New Parent Life
As parents and creators of award winning 3-in-1 baby changing bags, at PacaPod we understand what it means to be in charge of a newborn. Let’s face it, being a first time parent is both amazing and daunting, it is normal to feel ecstatic and terrified in equal measure –and those feelings pretty much stay the same for well, ever, but there are simple things you can do to help you cope in those early days and weeks.
At PacaPod our whole range of baby changing bags are invented around this principal – everything at hand, organised and packed for ease. (Check out another of our blogs “Changing Bag Essentials for a Day Out”).
It might sound boring, but it really does pay to plan ahead – pack changing bags the night before, prepare stuff in advance, keep baby changing items in convenient places around the house, that way even when things don’t go to plan you have everything at hand to help solve the problem.
Do you remember those children whose mothers seemed to have 'Mary Poppins Bags' – plasters, tissues, safety pins, rubber bands, all at hand? Well when you’re out and about, it does pay to be a bit like that, or at least make sure you hang around some with friends who are!
There’s a reason why parents walk around with bits of cloth or ‘Muslin Squares’ permanently on their person (in fact we know people who still walk around with the odd tea towel on their shoulder and they have teenage kids!). Bits of cloth – old cut up towels, hand towels, are brilliant at saving your clothes from sicky burps during post feed winding, spillages, and basically anything which gets knocked over as you juggle life as a new parent.
Also useful for hiding behind during an impromptu game of peek-a-boo, there’s always space in our PacaPod changing bags for several of these cloths, so you never have to leave home without these square shaped saviours.
In the early days you may want to hibernate and spend long days staring at your newborn – that is the idyll – you will never get those precious days back, however, newborn babies = an influx of visitors. Of course you want to show off your gorgeous bundle of joy, but the relentless flow of visitors can be exhausting, especially whilst you are trying to get to grips with feed times, sleep times and nappy changes, this is when it really pays to be honest. If you really can’t say “no”, then appoint a gatekeeper/partner/friend/relative who can, that way if you’re not feeling up to much and need a rest, you won’t get overwhelmed.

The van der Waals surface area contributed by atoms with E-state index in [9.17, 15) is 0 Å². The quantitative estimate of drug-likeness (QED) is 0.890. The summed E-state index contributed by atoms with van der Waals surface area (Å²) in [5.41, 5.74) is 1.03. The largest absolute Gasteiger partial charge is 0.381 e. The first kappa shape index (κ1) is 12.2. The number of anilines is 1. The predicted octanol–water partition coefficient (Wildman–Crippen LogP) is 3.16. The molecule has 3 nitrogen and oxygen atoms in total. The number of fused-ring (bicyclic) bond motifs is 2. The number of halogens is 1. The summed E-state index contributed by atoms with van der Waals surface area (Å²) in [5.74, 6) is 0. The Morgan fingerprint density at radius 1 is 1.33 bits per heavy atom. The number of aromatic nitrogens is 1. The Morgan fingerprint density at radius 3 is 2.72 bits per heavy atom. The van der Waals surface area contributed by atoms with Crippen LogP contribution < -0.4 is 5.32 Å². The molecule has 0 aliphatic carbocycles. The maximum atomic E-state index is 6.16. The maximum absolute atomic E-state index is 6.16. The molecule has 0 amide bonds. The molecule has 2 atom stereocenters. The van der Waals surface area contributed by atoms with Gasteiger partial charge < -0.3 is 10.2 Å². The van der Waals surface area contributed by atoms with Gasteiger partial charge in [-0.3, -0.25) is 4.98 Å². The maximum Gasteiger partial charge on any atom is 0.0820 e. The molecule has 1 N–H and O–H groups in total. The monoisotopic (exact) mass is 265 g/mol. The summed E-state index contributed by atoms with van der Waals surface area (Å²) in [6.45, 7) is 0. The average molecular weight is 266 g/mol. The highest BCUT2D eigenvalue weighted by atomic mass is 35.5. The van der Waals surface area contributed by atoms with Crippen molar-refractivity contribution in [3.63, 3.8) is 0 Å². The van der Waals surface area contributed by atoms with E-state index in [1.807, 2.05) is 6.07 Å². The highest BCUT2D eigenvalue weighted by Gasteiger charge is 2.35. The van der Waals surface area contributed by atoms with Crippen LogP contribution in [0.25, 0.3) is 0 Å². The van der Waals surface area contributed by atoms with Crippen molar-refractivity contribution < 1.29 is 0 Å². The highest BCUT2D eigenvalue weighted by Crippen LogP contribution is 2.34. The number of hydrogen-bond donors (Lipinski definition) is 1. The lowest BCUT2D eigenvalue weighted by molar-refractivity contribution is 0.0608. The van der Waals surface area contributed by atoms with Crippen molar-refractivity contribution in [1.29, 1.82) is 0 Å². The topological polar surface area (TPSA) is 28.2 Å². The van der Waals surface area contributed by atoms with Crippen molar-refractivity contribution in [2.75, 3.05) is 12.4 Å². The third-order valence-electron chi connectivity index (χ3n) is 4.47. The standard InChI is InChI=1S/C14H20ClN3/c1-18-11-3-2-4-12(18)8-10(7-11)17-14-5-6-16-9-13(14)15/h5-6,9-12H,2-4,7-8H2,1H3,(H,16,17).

It’s also really worth preparing ahead (here we go again with that organisation stuff) and get in lots of tea bags and biscuits – it really is amazing how many your visitors will get through. Alternatively, ask visitors to bring supplies, a pint of milk and a loaf of bread is probably more important for your household than another bunch of flowers, or a 'Welcome Home Baby' balloon.
Whilst we’re on the subject of food – stock up your freezer with some healthy meals before baby arrives – you probably won’t feel much like cooking, and it’ll be one less thing to think about.
For your own sanity, it’s never too early to start an evening routine for your newborn. Something like ‘bathtime’ ‘feed with story’ and ‘bedtime’.
Obviously things don’t always go to plan, but the earlier you can get babies used to a quiet evening routine (even if it means the ‘bedtime’ bit takes a long time, and only lasts a short time) it’ll mean, in time, you will get your evening back, and the whole household will be more content as a result.
Stories? You may wonder why a baby would appreciate a story, but sitting in a chair feeding your newborn and reading a children’s book can be a wonderful, calming and bonding experience, and a ritual which can last for many years ahead – it’s also a chance to re-read some of your own favourites – “The Very Hungry Caterpillar” anyone?
Bathtime – quick tip – buy a gardener’s kneeler pad – honestly, this will save your knees as you master the awkward ‘lean over bath pose’.
When baby does (finally) go to sleep in the day and or night, it is important not to spend all that time rushing about – some things can wait, (yes really) your body needs time to recover, and even five minutes of rest and calm will do wonders for your wellbeing. A happy parent means a happy baby.
Things go wrong
Remember - nothing is perfect, and no amount of tips and advice can solve everything all the time
Seek support and admit when things aren’t great. Talk to your GP, midwife, health visitor, partner, friend, parent, fellow new parents, post natal group – don’t try to be too brave, it’s ok to feel overwhelmed, and helpless, it could be useful to remember the sage words of your own parents – “a problem shared is a problem halved”.
Just like our changing bags, our PacaPod website is also packed with inspiration and help. Visit our blog pages for some invaluable advice from fellow parents, and professionals, you are on the most amazing and special journey, but remember, you do not need to feel alone.